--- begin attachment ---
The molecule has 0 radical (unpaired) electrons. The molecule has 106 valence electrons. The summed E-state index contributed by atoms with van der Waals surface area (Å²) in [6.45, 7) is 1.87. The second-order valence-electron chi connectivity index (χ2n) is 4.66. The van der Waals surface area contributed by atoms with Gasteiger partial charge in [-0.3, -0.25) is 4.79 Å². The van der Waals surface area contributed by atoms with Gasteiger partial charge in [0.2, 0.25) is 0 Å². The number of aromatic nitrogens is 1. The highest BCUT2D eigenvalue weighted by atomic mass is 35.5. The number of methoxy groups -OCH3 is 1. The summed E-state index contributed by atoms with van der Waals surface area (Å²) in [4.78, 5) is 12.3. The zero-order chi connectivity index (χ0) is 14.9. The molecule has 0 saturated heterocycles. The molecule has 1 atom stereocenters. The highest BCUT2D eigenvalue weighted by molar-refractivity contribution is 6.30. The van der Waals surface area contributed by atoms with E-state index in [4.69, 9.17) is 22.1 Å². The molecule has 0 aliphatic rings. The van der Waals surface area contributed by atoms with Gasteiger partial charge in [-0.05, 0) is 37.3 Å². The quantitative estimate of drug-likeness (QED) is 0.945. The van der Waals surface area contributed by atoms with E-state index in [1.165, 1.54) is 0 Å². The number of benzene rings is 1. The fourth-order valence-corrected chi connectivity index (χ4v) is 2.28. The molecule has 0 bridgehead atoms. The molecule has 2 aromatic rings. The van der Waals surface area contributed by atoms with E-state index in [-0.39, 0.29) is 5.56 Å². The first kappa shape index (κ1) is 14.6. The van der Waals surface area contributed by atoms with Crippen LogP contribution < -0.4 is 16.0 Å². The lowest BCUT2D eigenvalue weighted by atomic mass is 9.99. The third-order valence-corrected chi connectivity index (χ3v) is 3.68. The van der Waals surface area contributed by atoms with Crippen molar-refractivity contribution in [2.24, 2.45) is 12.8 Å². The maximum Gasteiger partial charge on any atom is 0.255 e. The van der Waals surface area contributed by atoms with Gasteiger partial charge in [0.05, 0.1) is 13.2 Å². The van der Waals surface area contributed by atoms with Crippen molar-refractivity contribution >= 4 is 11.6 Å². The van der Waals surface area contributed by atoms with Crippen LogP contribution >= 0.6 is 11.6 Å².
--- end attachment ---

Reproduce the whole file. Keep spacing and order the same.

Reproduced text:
The molecule has 0 radical (unpaired) electrons. The molecule has 106 valence electrons. The summed E-state index contributed by atoms with van der Waals surface area (Å²) in [6.45, 7) is 1.87. The second-order valence-electron chi connectivity index (χ2n) is 4.66. The van der Waals surface area contributed by atoms with Gasteiger partial charge in [-0.3, -0.25) is 4.79 Å². The van der Waals surface area contributed by atoms with Gasteiger partial charge in [0.2, 0.25) is 0 Å². The number of aromatic nitrogens is 1. The highest BCUT2D eigenvalue weighted by atomic mass is 35.5. The number of methoxy groups -OCH3 is 1. The summed E-state index contributed by atoms with van der Waals surface area (Å²) in [4.78, 5) is 12.3. The zero-order chi connectivity index (χ0) is 14.9. The molecule has 0 saturated heterocycles. The molecule has 1 atom stereocenters. The highest BCUT2D eigenvalue weighted by molar-refractivity contribution is 6.30. The van der Waals surface area contributed by atoms with E-state index in [4.69, 9.17) is 22.1 Å². The molecule has 0 aliphatic rings. The van der Waals surface area contributed by atoms with Gasteiger partial charge in [-0.05, 0) is 37.3 Å². The quantitative estimate of drug-likeness (QED) is 0.945. The van der Waals surface area contributed by atoms with E-state index in [1.165, 1.54) is 0 Å². The number of benzene rings is 1. The fourth-order valence-corrected chi connectivity index (χ4v) is 2.28. The molecule has 0 bridgehead atoms. The molecule has 2 aromatic rings. The van der Waals surface area contributed by atoms with E-state index in [-0.39, 0.29) is 5.56 Å². The first kappa shape index (κ1) is 14.6. The van der Waals surface area contributed by atoms with Crippen LogP contribution < -0.4 is 16.0 Å². The lowest BCUT2D eigenvalue weighted by atomic mass is 9.99. The third-order valence-corrected chi connectivity index (χ3v) is 3.68. The van der Waals surface area contributed by atoms with Crippen molar-refractivity contribution in [2.24, 2.45) is 12.8 Å². The maximum Gasteiger partial charge on any atom is 0.255 e. The van der Waals surface area contributed by atoms with Gasteiger partial charge in [0.05, 0.1) is 13.2 Å². The van der Waals surface area contributed by atoms with Crippen molar-refractivity contribution >= 4 is 11.6 Å². The van der Waals surface area contributed by atoms with Crippen LogP contribution >= 0.6 is 11.6 Å².